Making Amends


I met Mathias on a college campus where he was studying criminology. He told me that he had a difficult home life as a child; so his teachers became important role models. Mr. Byron, his fifth grade teacher made a significant impact on his life.

As a kid, I had a bad temper and a short fuse. I often felt angry and frustrated. I grew up in a home with substance abuse, and I never knew what to expect. There was constant yelling and fighting. School was my safe place, even though I often got in trouble. In most classes, when I pushed books off the desk or shoved another kid, I would just get sent to the office or sent home. That changed in Mr. Byron’s fifth grade class. When I got angry, he would quietly tell me to go get a drink of water then come back and talk to him. He asked me questions and listened in a way that showed he really cared. He had a way of breaking through my anger and calming me down.

On one particular day, I got frustrated with my group and broke another student’s pencil. Instead of his typical response, Mr. Byron lost patience with me. He said, “What is going on with you? You have to stop doing this! What do you think is going to happen when you get to middle school?” Instead of talking, he just asked me to move to a seat in the back of the room. I felt ashamed and rejected even though I knew I deserved it. I quietly got on the bus after school without my usual high five and pep talk from Mr. Byron.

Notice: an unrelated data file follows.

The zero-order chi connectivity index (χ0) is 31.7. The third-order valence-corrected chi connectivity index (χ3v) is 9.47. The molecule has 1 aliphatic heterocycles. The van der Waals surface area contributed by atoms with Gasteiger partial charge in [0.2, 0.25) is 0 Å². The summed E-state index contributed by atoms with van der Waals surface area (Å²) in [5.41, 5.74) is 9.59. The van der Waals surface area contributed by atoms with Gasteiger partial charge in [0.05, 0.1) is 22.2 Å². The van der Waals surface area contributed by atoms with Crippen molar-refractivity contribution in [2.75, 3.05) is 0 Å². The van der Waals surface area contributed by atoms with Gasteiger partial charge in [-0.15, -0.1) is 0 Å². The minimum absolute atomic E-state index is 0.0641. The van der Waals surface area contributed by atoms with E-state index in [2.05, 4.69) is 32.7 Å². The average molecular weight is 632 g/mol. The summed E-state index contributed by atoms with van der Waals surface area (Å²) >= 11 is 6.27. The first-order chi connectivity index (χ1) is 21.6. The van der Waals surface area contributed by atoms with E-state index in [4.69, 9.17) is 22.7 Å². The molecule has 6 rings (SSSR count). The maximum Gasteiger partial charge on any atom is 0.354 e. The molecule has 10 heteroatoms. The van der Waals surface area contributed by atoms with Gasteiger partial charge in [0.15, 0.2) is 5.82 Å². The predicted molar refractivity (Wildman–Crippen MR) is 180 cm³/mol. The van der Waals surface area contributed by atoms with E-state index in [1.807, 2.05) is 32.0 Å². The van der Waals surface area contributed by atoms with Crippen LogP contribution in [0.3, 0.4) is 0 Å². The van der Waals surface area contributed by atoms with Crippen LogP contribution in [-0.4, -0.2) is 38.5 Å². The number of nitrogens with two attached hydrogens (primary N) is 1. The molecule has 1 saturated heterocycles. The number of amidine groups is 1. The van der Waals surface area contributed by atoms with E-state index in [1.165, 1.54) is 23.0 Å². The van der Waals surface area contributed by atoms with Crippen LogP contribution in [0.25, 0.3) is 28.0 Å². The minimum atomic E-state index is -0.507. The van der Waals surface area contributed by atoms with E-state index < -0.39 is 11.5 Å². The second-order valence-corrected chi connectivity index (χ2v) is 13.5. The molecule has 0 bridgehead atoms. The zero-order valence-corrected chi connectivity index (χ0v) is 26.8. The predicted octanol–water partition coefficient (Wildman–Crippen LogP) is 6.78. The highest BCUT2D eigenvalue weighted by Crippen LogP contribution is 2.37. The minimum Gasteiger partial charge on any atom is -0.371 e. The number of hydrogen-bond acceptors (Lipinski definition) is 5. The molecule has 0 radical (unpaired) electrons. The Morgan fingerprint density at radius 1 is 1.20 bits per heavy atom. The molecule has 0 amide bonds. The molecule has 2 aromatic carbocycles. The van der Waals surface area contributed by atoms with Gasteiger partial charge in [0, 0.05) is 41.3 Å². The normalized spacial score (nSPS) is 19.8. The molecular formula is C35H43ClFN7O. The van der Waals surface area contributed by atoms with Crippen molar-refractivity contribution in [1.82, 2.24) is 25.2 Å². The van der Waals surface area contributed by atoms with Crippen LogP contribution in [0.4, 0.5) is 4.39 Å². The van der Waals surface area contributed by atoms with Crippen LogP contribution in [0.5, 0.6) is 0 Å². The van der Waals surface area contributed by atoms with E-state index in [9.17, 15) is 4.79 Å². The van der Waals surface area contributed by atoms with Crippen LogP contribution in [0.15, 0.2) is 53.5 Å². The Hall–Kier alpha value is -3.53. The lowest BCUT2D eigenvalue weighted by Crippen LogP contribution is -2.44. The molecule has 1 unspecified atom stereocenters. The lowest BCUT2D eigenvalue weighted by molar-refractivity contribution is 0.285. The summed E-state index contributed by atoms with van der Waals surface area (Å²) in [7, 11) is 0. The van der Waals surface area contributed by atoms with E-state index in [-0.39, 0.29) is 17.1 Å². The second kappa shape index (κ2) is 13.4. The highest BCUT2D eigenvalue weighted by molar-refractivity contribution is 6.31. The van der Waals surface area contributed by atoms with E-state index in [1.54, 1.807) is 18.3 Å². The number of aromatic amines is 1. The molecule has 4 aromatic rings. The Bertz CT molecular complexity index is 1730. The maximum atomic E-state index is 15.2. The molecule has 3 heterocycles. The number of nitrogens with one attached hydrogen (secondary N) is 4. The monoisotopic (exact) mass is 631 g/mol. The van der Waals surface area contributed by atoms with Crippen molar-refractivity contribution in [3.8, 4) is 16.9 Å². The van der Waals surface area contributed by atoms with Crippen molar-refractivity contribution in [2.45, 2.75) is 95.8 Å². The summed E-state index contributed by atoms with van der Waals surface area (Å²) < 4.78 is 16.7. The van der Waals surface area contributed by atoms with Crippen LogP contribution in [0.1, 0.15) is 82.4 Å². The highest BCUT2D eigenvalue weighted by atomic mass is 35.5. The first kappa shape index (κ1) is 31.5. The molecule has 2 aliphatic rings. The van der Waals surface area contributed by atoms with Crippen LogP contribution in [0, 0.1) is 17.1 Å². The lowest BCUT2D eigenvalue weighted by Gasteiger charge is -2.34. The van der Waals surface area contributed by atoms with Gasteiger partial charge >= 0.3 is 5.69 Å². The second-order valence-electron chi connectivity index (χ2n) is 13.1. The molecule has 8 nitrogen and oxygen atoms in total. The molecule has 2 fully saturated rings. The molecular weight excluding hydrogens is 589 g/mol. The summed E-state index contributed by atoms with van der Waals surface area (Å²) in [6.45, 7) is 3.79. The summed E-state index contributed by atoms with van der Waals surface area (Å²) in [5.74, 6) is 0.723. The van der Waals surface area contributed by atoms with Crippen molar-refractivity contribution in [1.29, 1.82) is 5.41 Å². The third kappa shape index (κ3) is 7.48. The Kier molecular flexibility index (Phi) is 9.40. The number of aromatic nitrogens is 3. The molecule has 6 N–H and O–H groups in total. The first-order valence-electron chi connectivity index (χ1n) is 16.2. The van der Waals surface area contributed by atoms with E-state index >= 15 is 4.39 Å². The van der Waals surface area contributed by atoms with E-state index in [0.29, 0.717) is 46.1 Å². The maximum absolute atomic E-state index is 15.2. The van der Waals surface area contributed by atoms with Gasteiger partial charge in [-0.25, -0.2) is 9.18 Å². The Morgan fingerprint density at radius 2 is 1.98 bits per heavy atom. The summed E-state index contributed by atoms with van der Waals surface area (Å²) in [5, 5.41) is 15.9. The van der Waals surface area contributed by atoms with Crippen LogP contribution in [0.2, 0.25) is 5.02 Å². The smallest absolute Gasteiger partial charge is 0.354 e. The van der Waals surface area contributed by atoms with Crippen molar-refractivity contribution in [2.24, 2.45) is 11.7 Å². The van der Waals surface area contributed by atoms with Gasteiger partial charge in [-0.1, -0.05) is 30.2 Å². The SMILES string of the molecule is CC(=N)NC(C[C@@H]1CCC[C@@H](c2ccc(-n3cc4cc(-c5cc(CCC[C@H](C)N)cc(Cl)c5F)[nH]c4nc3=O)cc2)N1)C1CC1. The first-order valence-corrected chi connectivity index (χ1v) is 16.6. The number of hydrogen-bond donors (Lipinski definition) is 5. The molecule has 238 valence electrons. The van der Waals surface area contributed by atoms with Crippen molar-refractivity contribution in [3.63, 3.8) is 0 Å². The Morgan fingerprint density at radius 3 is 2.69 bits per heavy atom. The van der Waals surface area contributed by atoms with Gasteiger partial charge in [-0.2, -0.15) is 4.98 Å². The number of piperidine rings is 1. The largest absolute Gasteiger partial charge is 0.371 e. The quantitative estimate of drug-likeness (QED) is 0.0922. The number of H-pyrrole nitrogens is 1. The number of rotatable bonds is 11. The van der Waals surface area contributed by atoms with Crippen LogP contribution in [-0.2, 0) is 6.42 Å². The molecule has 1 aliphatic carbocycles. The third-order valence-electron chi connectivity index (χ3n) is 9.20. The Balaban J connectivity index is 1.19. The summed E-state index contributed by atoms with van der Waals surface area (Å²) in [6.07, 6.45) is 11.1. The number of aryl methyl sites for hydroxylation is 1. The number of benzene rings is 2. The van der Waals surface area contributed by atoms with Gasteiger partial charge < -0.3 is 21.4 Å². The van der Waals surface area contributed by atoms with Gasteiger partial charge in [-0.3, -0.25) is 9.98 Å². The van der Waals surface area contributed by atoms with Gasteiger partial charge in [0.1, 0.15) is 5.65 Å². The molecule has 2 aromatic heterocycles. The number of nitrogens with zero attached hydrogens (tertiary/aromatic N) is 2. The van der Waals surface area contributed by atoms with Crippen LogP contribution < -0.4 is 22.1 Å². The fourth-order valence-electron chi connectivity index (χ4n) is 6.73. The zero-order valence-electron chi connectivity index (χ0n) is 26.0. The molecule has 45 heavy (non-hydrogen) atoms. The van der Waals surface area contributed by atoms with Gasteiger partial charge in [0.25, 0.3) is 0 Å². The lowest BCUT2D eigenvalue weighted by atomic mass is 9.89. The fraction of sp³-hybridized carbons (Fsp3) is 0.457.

I was surprised to see Mr. Byron standing on the bus ramp when I got off the bus the next morning. He asked if he could join me for breakfast. As we sat together in the cafeteria, he explained, “I owe you an apology. I am really sorry that I let you down yesterday. I was impatient and didn’t listen to you, and that wasn’t right.” I was shocked. I told Mr. Byron that no adult had ever apologized to me before. He looked at me for a minute, and then he said, “I think you are probably owed many apologies.” We both knew that was true. I offered him a slice of my orange, and he gave me a pat on the back. I was always being asked to apologize to others, but being on the receiving end of a sincere apology was a changing moment in my life. We agreed that I would replace my classmate’s pencil and offer a sincere apology of my own.

Most of the stories I share about teacher impact show teachers at our best, doing the right thing at the right time. But we are all human, and we all lose patience at times. Mathias’ story taught me that our mistakes can be the foundation for our most impactful lessons. Was there a teacher who modeled compassion for you? Share in the comments below.

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